When We Were Strangers
When Irma Vitale leaves her Italian mountain village with her sewing box and a dream to become a dressmaker in the late 19th century, she never doubts it will come true. America is the land of opportunity, everyone says. But she’s greeted with prejudice, poverty and the violence of the streets. Irma struggles in a sweatshop while searching for the brother who came before her. Unable to find him, she stitches together a surrogate family from the immigrants she meets in Chicago – an Irish maid, an Alsatian dressmaker, a Polish ragman – and slowly achieves her dream, making dresses for the elite of the city. When an act of brutality one night threatens to unravel all that Irma has worked for, an Italian midwife teaches her that the same patient hands which sew for the wealthy can also doctor the poor in the immigrant tenements. With the midwife’s encouragement, Irma applies to a nursing school in San Francisco. It would mean leaving her Chicago “family,” but it would also mean pursuing a new dream. In America, the opportunities aren’t always what you expect.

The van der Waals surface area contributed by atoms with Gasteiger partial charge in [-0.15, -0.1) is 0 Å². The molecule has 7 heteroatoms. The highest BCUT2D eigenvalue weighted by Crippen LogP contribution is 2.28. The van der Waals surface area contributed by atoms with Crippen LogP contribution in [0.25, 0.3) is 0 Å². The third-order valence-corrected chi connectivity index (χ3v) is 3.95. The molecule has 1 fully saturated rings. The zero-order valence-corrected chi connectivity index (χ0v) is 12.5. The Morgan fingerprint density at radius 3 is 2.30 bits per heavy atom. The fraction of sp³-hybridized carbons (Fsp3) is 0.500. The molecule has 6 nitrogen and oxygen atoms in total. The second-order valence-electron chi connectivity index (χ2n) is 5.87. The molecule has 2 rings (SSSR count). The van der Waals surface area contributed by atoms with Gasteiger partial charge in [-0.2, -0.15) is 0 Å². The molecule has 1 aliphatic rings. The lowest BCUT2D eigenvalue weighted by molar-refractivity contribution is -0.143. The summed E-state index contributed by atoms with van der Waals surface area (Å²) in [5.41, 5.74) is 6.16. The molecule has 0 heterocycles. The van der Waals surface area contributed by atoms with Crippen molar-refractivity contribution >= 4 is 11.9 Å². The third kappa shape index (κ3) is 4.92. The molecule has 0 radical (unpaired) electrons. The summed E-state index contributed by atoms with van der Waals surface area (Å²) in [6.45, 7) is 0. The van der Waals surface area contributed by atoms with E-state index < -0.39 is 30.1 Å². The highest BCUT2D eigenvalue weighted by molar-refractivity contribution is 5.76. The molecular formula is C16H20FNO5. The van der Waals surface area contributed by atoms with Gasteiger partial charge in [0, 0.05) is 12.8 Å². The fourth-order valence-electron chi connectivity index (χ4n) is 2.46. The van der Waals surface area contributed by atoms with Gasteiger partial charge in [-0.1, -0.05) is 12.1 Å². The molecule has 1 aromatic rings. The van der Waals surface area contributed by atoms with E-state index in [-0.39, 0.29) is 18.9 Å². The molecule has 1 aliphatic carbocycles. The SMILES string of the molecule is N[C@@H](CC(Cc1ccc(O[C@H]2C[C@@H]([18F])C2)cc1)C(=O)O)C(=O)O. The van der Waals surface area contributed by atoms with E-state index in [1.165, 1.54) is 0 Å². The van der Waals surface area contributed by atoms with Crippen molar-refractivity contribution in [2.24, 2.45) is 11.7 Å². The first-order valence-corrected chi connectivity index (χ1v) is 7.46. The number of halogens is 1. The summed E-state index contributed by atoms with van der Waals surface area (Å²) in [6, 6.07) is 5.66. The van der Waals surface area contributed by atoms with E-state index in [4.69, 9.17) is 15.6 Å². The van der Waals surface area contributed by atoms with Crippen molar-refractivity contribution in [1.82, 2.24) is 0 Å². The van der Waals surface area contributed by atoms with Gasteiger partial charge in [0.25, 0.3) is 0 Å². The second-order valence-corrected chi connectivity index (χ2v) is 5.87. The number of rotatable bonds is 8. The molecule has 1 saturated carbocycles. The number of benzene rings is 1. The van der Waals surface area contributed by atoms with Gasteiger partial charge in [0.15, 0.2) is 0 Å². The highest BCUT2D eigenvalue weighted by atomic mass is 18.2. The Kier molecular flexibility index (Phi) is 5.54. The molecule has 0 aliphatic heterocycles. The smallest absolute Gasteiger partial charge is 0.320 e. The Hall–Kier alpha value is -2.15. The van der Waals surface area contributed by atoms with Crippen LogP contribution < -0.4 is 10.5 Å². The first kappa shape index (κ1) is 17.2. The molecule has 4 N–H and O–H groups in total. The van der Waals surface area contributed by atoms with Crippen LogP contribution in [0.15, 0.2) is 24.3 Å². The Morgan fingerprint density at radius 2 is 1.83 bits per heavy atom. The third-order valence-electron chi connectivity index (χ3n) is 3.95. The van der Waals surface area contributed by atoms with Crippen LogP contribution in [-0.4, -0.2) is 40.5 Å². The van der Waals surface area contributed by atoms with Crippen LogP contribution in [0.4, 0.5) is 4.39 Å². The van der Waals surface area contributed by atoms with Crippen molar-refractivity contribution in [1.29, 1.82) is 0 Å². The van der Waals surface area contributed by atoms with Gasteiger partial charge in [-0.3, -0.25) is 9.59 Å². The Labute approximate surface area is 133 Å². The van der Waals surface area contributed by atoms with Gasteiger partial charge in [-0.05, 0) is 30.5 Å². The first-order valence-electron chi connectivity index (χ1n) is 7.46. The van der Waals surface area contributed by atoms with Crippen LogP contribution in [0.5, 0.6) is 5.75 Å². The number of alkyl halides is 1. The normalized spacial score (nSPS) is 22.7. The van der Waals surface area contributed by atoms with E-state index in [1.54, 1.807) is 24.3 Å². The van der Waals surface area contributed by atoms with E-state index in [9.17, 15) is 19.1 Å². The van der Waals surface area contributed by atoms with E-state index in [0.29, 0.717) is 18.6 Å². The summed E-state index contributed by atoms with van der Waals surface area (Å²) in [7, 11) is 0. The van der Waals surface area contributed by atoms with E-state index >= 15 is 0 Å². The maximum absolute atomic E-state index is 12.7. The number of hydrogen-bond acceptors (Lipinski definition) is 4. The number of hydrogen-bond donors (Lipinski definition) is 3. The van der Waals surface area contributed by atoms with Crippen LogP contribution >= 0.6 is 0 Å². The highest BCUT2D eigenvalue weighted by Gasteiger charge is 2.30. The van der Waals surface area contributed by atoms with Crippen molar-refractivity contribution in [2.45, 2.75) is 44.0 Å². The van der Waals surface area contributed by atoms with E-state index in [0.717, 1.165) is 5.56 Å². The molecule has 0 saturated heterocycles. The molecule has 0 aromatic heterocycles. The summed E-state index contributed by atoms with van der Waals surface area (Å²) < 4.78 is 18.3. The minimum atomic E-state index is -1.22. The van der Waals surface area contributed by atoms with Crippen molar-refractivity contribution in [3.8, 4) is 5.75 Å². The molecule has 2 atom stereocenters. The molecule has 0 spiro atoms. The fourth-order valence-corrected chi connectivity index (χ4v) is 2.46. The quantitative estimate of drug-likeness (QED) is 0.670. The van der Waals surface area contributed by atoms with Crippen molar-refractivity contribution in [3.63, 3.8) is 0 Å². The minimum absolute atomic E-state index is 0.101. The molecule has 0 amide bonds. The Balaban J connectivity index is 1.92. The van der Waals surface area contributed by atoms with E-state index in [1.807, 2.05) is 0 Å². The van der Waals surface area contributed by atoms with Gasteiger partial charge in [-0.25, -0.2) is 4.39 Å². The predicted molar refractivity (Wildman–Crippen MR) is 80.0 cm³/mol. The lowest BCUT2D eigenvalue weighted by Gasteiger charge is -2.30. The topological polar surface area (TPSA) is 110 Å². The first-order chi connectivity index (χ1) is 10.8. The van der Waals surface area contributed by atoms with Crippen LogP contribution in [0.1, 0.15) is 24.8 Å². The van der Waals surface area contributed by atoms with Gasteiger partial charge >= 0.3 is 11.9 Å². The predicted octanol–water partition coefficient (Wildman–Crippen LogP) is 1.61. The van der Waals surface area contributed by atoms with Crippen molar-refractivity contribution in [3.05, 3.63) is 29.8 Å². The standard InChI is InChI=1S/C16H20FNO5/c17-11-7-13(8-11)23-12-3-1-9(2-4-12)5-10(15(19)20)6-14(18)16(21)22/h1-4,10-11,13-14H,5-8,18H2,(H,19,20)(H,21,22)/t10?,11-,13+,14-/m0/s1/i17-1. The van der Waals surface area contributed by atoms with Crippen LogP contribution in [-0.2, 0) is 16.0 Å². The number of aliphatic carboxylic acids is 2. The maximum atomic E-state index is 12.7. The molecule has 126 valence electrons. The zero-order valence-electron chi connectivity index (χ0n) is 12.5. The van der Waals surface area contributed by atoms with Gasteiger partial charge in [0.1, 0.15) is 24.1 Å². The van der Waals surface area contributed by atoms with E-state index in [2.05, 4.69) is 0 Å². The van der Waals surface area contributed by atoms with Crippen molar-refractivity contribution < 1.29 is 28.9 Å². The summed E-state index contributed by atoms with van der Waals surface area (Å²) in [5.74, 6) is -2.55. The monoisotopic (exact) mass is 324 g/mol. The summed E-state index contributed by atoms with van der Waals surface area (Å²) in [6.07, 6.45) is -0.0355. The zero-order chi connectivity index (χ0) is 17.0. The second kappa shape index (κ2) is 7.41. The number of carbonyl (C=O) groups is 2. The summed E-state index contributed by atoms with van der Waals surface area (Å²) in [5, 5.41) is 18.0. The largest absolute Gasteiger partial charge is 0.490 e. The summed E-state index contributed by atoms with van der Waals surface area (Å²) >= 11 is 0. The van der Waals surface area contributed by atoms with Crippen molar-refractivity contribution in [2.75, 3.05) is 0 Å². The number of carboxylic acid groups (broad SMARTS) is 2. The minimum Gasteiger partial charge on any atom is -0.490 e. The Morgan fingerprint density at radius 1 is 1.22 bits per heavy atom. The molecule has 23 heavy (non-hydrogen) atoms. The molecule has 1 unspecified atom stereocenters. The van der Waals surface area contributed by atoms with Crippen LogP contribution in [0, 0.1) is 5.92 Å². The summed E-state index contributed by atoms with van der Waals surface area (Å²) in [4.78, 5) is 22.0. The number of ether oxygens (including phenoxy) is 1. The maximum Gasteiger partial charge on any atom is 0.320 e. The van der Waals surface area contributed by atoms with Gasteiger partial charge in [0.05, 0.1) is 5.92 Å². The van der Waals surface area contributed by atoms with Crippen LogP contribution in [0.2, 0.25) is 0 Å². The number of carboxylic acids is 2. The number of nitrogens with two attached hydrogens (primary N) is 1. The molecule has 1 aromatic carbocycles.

This book is beautifully wrought and rich in detail. I had trouble putting it down. The author lived for many years in Italy, and her love of the country and its people are evident. Small sensations that remind Irma of home – an accent, the tang of crusty bread, the sunset wreathing the mountains – are written with a sure hand. Irma’s character is very real, full of doubt, fear, and finally hesitant satisfaction as she finds her place in the world. This novel is an excellent slice of the immigrant life, from decision to journey, settlement to achievement. Highly recommended.